The good: Roasted beet salad from Sunday Suppers at Lucques. I used baby red and Chiogga beets and parsley from the market, oil-cured olives, a not-great ricotta salata (feta would've been better), and canned chickpeas. Looking at the recipe now, and not while I was actually making the salad, I realize that I changed it a bit, so that's how I'll type it out below. The instructions in the recipe were kind of fussy; I just tossed everything together with the cumin vinaigrette, then dropped chickpeas over the salad, which was quite pretty enough:
Roasted Beet Salad with Fried Chickpeas, Nyons Olives, and Ricotta Salata
Adapted and simplified from Sunday Suppers at Lucques, by Suzanne Goin with Teri Gelber
3 bunches beets, mixed colors, tops cut off, scrubbed
1/3 cup extra-virgin olive oil (this is less than the 3/4 cup called for; I prefer a more vinegary, less oily vinaigrette)
1 1/2 teaspoons cumin seeds
1/4 cup red wine vinegar (I used sherry vinegar, and more than the 2-plus tablespoons called for)
Juice of 1 small lemon
1 cup crisp roasted chickpeas (see Note)
1/4 cup thinly sliced shallots
1/2 cup Nyons olives or other strong-tasting oil-cured black olives
1/2 cup flat-leaf parsley leaves
4 ounces ricotta salata cheese, sliced 1/4 inch thick
Kosher salt and freshly ground black pepper
Preheat the oven to 400°F. Rub the beets all over with some of the oil, season with salt and pepper, and put in a roasting pan with a little water. Cover with foil and roast until tender, about 40 minutes. Let cool completely, then peel and quarter the beets. Set aside.
Toast the cumin seeds in a heavy skillet over medium heat until fragrant and a shade darker. Coarsely grind them with a mortar and pestle. Put them in a large bowl with the vinegar, lemon juice, and salt and pepper to taste and whisk. Whisk in the remaining oil in a thin stream. Add the beets, shallots, olives, parsley, and cheese and toss gently to coat with the dressing. Taste and season with more salt and pepper if necessary. Scatter the chickpeas over the top and serve.
Note: Goin wants you to fry the chickpeas, but I roasted them for more crispness, using a great technique I learned from Kalyn's Kitchen: Preheat the oven to 350°F. Line a rimmed baking sheet with aluminum foil. Drain a can of chickpeas in a colander and rinse well under cold running water. Drain well, then dump the chickpeas onto a clean kitchen towel. Gather up the corners of the towel to enclose the chickpeas in a little "bag" and swing it around a bit (outside, perhaps, or maybe in the shower stall) to drain and dry the chickpeas really well. Toss them in a bowl with 1 tablespoon olive oil and a couple tablespoons of soy sauce, and here I also added some of the toasted ground cumin. Spread in a single layer on the foil-lined pan and roast until well browned and crisp-crunchy, about 45 minutes.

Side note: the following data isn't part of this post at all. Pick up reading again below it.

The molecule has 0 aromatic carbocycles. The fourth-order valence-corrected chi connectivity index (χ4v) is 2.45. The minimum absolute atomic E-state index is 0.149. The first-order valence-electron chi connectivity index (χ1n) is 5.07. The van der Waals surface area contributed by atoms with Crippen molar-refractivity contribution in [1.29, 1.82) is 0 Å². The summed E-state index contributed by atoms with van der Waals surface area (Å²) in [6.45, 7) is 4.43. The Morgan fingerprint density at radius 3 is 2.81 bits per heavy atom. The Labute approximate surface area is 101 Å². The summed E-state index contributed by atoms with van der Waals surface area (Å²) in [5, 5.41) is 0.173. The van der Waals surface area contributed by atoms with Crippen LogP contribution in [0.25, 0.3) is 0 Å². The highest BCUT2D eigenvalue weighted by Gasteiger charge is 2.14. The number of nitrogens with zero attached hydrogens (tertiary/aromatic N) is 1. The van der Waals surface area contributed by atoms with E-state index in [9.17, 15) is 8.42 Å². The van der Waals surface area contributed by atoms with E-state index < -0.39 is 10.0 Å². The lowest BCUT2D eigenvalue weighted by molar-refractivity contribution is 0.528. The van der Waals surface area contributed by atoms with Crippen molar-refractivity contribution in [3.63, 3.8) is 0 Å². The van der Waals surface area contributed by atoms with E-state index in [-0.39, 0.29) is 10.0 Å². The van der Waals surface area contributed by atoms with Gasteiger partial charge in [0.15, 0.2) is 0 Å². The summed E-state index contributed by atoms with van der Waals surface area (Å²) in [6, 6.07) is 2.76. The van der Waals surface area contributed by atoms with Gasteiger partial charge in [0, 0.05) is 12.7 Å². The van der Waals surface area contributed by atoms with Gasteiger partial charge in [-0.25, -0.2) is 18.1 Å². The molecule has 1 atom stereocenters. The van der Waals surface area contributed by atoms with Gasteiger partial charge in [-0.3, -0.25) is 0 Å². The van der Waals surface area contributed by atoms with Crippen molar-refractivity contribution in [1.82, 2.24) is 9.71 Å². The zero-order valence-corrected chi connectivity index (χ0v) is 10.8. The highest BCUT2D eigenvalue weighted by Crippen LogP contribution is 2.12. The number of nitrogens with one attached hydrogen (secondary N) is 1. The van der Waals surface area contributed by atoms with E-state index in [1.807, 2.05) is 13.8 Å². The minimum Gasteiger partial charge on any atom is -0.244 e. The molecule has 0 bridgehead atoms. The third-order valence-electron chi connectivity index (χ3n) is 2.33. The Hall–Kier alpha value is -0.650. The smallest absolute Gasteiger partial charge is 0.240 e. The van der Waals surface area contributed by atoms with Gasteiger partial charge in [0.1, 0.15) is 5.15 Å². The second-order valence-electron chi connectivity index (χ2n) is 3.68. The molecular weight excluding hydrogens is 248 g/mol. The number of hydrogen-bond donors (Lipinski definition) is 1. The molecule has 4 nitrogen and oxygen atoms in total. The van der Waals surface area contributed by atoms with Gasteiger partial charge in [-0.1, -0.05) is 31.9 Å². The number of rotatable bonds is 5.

And now the expensive: Expensive in this case meaning "not good."
After having read here and there about the wonder that is the hundred-day-old pastured Poulet Rouge chicken, I went ahead and ordered one from Nature's Harmony Farm in Elberton, via Athens Locally Grown, a kind of brilliant Internet farmers' market in which members place orders on Monday and Tuesday, and pay for and pick up their stuff on Thursday evening at a central location.
Anyway, this chicken. I wanted to roast it simply, to fully appreciate its specialness, and the best way to roast chicken, I've found, is to just spatchcock it, pat it dry and season with salt and pepper and dried thyme, set it in a roasting pan on top of some sliced citrus, and roast at high heat until just about 160°F at the thigh. Then let it rest on a cutting board for a few minutes, carve, and eat. Simple.
Except this chicken was inedible. It was so tough and chewy and stringy we couldn't even get our teeth through pieces of it. People describe the texture as "firm," but that is unhelpful. No, it was like rubber bands, really, lots of rubber bands in your mouth. And it didn't really have any special chickeny flavor that I, a "normal" taster, or D., who I suspect is a better than normal taster, could discern. At all. D. wondered if it was digestible. I wondered if I could throw the whole thing in a pot and at least get some good broth for my sixteen smackers. D. wondered if this was how people in the past ate.
What should I have done differently? I suppose I could've braised. But I didn't want chicken bog, dammit, I wanted roasted chicken. If anyone can give me some seriously promising advice on this matter I might be willing to give it one more shot.